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The frustration of Federal Chairman Ben Bernanke over a fourth AIG (AIG) bailout is shared by the vast majority of Americans—and rightly so. With the financial industry bailout growing daily, Americans, both publicly and privately, seek culprits for the downward spiraling economy. While this may assuage popular sentiment, it neither provides a solution to the current situation nor offers a way to prevent what occurred with AIG and the rest of the financial services industry from happening in the future.
Failed risk management is at the heart of Wall Street's malaise. The Fed has already suggested stricter regulatory oversight. We believe this is not enough. It is time for corporate leadership to consider a disciplined approach to risk management at the highest level: the board. This top-down approach is the only blueprint for preempting tomorrow's catastrophes.
Over the past 18 months, the decline in global financial markets has been like a massive chain reaction that started out in slow motion and accelerated into convulsive warp speed. The fallout among financial institutions has included worldwide asset writedowns estimated at $1 trillion and the disappearance of legendary names such as Lehman Brothers and Bear Stearns.
The missing link in this story is a clearer understanding of a board's responsibility for managing risk. Loosely defined, risk management is at the core of any board member's charter—what is now clear is this broad function failed at many companies. This refers to both internal risk management and, subsequently, to boards' ability to act as shareholder watchdogs.
In most cases, it's fair to state that directors were not equipped with the information necessary to understand the nature, quality, and type of assets and liabilities under their watch—and could not grasp the implications of how their balance sheets were being overleveraged and incorrectly valued.
If the importance of managing risk wasn't clear before, there is no question that it should take first priority now.
While boards may have been largely absent from most discussions about this crisis, their input is clearly necessary. Casting blame is easy, and can most obviously fall on a wide spectrum that includes overzealous mortgage brokers, profit-driven bankers, ratings agencies, regulators, and narrow-minded investors with very high-risk/reward structures driving their actions. Of critical importance now is that boards take a more aggressive stance as we face the yet undefined challenges of today.
Outrage about the Enron and WorldCom accounting abuses in the 1990s drove Congress in 2002 to pass the Sarbanes-Oxley Act (SOX), which shook up the world of corporate governance.
SOX significantly strengthened the importance and independence of the corporate internal audit function at public companies and put its oversight squarely in the hands of the board. Among other things, SOX required that a designated board member be a "Qualified Financial Expert" and defined the knowledge that a QFE must possess. In practice, the QFE typically heads the board's audit committee and is a former top-level accountant, chief financial officer, or corporate controller.
The financial crisis has prompted a psychological shift toward reregulation, suggesting that boards may soon find themselves with increased risk-focused responsibilities mandated by law. Even if a latter-day SOX does not materialize, boards should take it upon themselves to create a QFE-equivalent role for risk management: Let's call it a "Qualified Risk Expert" (QRE).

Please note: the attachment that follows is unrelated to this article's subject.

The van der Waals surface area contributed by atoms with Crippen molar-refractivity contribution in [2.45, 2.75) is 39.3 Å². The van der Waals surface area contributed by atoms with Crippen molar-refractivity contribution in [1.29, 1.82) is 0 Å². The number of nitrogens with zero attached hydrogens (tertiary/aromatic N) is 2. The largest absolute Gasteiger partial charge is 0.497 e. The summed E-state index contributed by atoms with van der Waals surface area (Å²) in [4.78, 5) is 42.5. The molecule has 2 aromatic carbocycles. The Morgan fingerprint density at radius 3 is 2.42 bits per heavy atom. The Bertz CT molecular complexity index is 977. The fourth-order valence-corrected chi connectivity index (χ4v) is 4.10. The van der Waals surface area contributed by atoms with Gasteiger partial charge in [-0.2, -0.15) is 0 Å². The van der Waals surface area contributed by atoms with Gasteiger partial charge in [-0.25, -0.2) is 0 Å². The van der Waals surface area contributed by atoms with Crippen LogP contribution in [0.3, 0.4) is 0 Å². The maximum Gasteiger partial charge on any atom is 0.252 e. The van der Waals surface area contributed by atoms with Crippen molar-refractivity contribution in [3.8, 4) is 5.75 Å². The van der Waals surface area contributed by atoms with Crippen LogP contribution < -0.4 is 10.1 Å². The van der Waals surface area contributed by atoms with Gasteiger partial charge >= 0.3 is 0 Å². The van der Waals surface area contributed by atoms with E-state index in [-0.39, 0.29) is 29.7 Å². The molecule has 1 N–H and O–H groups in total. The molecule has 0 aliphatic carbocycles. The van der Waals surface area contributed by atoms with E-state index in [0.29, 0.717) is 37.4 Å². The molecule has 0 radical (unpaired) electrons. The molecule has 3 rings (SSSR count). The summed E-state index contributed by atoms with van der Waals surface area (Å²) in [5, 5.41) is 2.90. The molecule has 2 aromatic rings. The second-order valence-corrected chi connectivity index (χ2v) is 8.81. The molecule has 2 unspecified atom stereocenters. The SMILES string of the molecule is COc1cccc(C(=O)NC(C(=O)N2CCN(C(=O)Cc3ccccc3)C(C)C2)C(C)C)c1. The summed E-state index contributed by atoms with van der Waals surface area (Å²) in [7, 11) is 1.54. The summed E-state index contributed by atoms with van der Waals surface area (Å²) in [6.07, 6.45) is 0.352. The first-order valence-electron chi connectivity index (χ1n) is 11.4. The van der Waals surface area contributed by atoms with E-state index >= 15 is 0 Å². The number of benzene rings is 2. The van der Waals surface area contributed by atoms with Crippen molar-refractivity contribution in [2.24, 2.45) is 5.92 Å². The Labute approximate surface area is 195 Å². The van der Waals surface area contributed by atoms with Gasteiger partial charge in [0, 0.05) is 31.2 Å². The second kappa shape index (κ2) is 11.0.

At financial companies, the QRE director ideally should be a former senior executive in a sophisticated financial organization—an investment bank, commercial bank, or insurance company—with a complicated balance sheet. He or she should have a deep understanding not only of the entire spectrum of financial instruments and trading strategies but also of the asset-liability management process.
The most likely QRE candidates will already have run a large-scale risk management operation or served as a chief financial officer.
For any number of financial companies—regardless of their relative condition—the lack of a QRE director's oversight has had a painful impact. At Lehman, for example, the board did not stop the fatal practice of borrowing short via commercial paper and lending long via big concentrations in illiquid mortgages and real estate. At Bear, there was no one to question either the firm's outsize commitment to the mortgage market or management's failure to address the liquidity concerns that ultimately scarred the firm's reputation and buried it in Wall Street's graveyard.
Among surviving firms, Citigroup's (C) directors stayed on the sidelines even as the company's exposure to structured investment vehicles and other off-balance-sheet holdings mushroomed in size and murkiness. And Merrill Lynch, long considered to be among the healthiest and best-run financial companies, reported a third-quarter 2008 loss of $5.1 billion before its integration with Bank of America (BAC).
More generally, there has been no QRE director anywhere to understand or be held accountable for the toxic combination of balance-sheet concentrations, plummeting asset valuations, and vanishing trading liquidity that has created an ocean of red ink.
Although the financial industry is the most obvious source of candidates for the QRE role, we think there should be a QRE at every public company in any industry. Industry-specific factors affecting risk management will vary, but the role is universal.
Clarke Murphy is head of the CEO/Board practice at Russell Reynolds Associates. J. Frank Brown is dean of INSEAD and former head of PricewaterhouseCoopers's advisory services unit.